Serotonin 4 (5-HT4) receptor signaling does not only have the physiological function of improving cognition, but might also be helpful in the therapy of Alzheimer's disease (AD) through regulation of the production of soluble amyloid-β protein precursor alpha (sAβPPα). To analyze the relationship between 5-HT4 receptor signaling and sAβPPα production, we stably transfected H4 cells with AβPP and 5-HT4 receptor (H4/AβPP/5-HT4 cells). We found that 24-h incubation with the 5-HT4 receptor agonist RS-67333 upregulates matrix metalloproteinase-9 (MMP-9). Furthermore, MMP-9 overexpression enhanced sAβPPα levels, whereas knockdown with MMP-9 siRNA decreased sAβPPα levels. When RS-67333 was injected for 10 days in Tg2576 mice, a model of amyloid-β peptide (Aβ) deposition, there was an increase in hippocampal levels of sAβPPα, C-terminal fragment α, and MMP-9, as well as a decrease in hippocampal senile plaque number and levels of the 40 amino acid peptide, Aβ40. Taken all together, these experiments demonstrate that 5-HT4 receptor stimulation induces expression of MMP-9 which cleaves AβPP through α-secretase-like activity, leading to an increase of sAβPPα levels and a reduction of Aβ load.

  8. Excitatory amino acid receptor-stimulated phosphoinositide turnover in primary cerebrocortical cultures.

    PubMed Central

    Birrell, G. J.; Marcoux, F. W.

    1993-01-01

    1. Characterization of excitatory amino acid-induced accumulation of [3H]-phosphoinositides was carried out in primary cerebrocortical cultures isolated from foetal rats. 2. All of the excitatory amino acid receptor agonists examined caused concentration-dependent enhancement of phosphoinositide (PI) formation. The most potent excitatory amino acid receptor agonists were quisqualate, (1S,3R)-1-aminocyclopentane-1,3-dicarboxylic acid ((1S,3R)-ACPD), ibotenate and glutamate with mean EC50 values of 0.9 +/- 0.4 microM, 15 +/- 5 microM, 15 +/- 3 microM and 41 +/- 8 microM respectively. 3. The selective ionotropic receptor antagonists kynurenic acid (1 mM), 2,3-dihydroxy-6-nitro-7-sulphamoyl-benzo(F)quinoxaline (NBQX, 10 microM) and (+/-)-4-(3-phosphonopropyl)-2 piperazinecarboxylic acid (CPP, 100 microM), failed to block responses to quisqualate, (1S,3R)-ACPD or glutamate. D,L-2-Amino-3-phosphonopropionate (D,L-AP3) did not block 1S,3R-ACPD or quisqualate-induced PI turnover, but had an additive effect with quisqualate or (1S,3R)-ACPD. 4. Exposure of cultures to agonists in the absence of added extracellular calcium reduced the maximal quisqualate response by approximately 45%, revealing a two-component concentration-response curve. Concentration-response curves to ibotenate and glutamate became flattened by omission of extracellular calcium, whereas (1S,3R)-ACPD-stimulated PI turnover was unaffected. 5. Pretreatment of cultures with pertussis toxin markedly inhibited PI responses evoked by (1S,3R)-ACPD. 6. These results suggest that excitatory amino acid-stimulated PI turnover in cerebrocortical cultures is independent of ionotropic receptor activation and is mediated via specific G-protein-linked metabotropic receptors.(ABSTRACT TRUNCATED AT 250 WORDS) PMID:8395285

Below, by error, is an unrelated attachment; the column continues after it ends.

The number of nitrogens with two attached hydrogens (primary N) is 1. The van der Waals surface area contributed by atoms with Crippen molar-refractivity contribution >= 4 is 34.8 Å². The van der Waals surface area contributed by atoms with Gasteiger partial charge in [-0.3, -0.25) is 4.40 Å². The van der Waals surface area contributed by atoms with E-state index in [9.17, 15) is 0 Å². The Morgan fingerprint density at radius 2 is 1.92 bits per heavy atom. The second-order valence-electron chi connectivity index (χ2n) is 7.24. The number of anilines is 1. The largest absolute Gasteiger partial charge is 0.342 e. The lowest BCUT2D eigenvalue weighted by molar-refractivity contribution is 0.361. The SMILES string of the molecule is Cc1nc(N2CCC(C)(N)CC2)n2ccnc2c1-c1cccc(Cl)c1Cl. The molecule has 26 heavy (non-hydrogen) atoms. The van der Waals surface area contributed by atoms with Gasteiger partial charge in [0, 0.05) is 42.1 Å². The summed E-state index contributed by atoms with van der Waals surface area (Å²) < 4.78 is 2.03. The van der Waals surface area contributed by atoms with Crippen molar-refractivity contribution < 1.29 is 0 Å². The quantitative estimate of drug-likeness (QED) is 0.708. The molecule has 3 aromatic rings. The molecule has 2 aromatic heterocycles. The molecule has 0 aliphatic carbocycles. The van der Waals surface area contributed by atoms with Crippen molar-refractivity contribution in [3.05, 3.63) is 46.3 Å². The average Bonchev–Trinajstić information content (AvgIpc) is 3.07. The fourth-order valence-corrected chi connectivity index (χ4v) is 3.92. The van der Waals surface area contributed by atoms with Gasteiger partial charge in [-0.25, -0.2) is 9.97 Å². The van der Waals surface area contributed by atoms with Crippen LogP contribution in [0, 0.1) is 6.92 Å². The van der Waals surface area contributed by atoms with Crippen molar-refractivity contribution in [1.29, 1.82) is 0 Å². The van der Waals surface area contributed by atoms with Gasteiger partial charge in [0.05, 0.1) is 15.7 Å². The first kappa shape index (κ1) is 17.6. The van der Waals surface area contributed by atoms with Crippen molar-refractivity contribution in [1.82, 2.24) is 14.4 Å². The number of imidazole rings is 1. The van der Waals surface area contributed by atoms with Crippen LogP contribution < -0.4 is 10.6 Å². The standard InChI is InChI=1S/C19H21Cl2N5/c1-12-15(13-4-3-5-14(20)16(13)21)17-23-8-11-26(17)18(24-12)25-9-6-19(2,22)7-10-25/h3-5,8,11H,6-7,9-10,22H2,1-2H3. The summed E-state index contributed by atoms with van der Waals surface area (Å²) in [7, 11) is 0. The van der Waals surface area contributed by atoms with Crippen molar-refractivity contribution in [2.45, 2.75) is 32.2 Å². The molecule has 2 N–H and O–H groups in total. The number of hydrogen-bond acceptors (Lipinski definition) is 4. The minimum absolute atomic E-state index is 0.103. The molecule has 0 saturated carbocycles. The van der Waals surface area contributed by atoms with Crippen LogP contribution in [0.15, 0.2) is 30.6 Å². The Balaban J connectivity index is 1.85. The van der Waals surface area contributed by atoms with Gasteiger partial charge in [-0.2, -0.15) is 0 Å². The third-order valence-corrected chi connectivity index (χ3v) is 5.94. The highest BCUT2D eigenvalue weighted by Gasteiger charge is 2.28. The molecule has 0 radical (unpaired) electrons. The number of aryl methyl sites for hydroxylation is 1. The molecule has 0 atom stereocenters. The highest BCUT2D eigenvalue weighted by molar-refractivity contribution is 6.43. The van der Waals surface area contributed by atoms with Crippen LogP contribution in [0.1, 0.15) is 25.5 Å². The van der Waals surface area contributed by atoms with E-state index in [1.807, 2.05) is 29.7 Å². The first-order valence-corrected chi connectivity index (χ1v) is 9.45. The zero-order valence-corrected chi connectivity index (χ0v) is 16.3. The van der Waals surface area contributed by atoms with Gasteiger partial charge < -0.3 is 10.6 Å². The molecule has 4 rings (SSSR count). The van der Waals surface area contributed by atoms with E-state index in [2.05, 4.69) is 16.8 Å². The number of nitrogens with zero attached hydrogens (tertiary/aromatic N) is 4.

9. Inhibition of atrial receptor-induced renal responses by stimulation of carotid baroreceptors in anaesthetized dogs.

    PubMed Central

    Karim, F; Majid, D S

    1991-01-01